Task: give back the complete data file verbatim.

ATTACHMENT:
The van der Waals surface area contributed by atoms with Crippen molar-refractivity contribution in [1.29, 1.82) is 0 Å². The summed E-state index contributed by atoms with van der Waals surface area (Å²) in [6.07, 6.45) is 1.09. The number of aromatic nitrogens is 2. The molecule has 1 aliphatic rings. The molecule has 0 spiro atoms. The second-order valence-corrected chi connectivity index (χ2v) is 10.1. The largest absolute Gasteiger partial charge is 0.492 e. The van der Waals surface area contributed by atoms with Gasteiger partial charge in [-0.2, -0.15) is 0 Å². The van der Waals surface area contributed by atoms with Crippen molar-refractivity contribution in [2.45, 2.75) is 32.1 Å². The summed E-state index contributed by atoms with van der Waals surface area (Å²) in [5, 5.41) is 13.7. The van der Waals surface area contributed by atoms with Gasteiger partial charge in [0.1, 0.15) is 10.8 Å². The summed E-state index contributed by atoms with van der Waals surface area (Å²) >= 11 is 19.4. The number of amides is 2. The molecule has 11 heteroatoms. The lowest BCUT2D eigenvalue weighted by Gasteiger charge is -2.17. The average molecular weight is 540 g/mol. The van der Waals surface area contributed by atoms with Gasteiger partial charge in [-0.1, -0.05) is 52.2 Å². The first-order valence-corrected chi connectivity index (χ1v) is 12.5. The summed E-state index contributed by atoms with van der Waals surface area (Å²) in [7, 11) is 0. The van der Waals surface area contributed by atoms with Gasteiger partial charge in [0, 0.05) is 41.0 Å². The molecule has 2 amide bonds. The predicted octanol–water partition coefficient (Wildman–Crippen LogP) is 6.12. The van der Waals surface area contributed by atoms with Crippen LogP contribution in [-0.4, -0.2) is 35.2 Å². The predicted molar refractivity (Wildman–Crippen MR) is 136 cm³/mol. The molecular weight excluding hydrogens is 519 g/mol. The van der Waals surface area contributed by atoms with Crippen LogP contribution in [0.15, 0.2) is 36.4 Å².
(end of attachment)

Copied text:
The van der Waals surface area contributed by atoms with Crippen molar-refractivity contribution in [1.29, 1.82) is 0 Å². The summed E-state index contributed by atoms with van der Waals surface area (Å²) in [6.07, 6.45) is 1.09. The number of aromatic nitrogens is 2. The molecule has 1 aliphatic rings. The molecule has 0 spiro atoms. The second-order valence-corrected chi connectivity index (χ2v) is 10.1. The largest absolute Gasteiger partial charge is 0.492 e. The van der Waals surface area contributed by atoms with Gasteiger partial charge in [-0.2, -0.15) is 0 Å². The van der Waals surface area contributed by atoms with Crippen molar-refractivity contribution in [2.45, 2.75) is 32.1 Å². The summed E-state index contributed by atoms with van der Waals surface area (Å²) in [5, 5.41) is 13.7. The van der Waals surface area contributed by atoms with Gasteiger partial charge in [0.1, 0.15) is 10.8 Å². The summed E-state index contributed by atoms with van der Waals surface area (Å²) >= 11 is 19.4. The number of amides is 2. The molecule has 11 heteroatoms. The lowest BCUT2D eigenvalue weighted by Gasteiger charge is -2.17. The average molecular weight is 540 g/mol. The van der Waals surface area contributed by atoms with Gasteiger partial charge in [-0.1, -0.05) is 52.2 Å². The first-order valence-corrected chi connectivity index (χ1v) is 12.5. The summed E-state index contributed by atoms with van der Waals surface area (Å²) in [7, 11) is 0. The van der Waals surface area contributed by atoms with Gasteiger partial charge in [0, 0.05) is 41.0 Å². The molecule has 2 amide bonds. The predicted octanol–water partition coefficient (Wildman–Crippen LogP) is 6.12. The van der Waals surface area contributed by atoms with Crippen LogP contribution in [-0.4, -0.2) is 35.2 Å². The predicted molar refractivity (Wildman–Crippen MR) is 136 cm³/mol. The molecular weight excluding hydrogens is 519 g/mol. The van der Waals surface area contributed by atoms with Crippen LogP contribution in [0.15, 0.2) is 36.4 Å².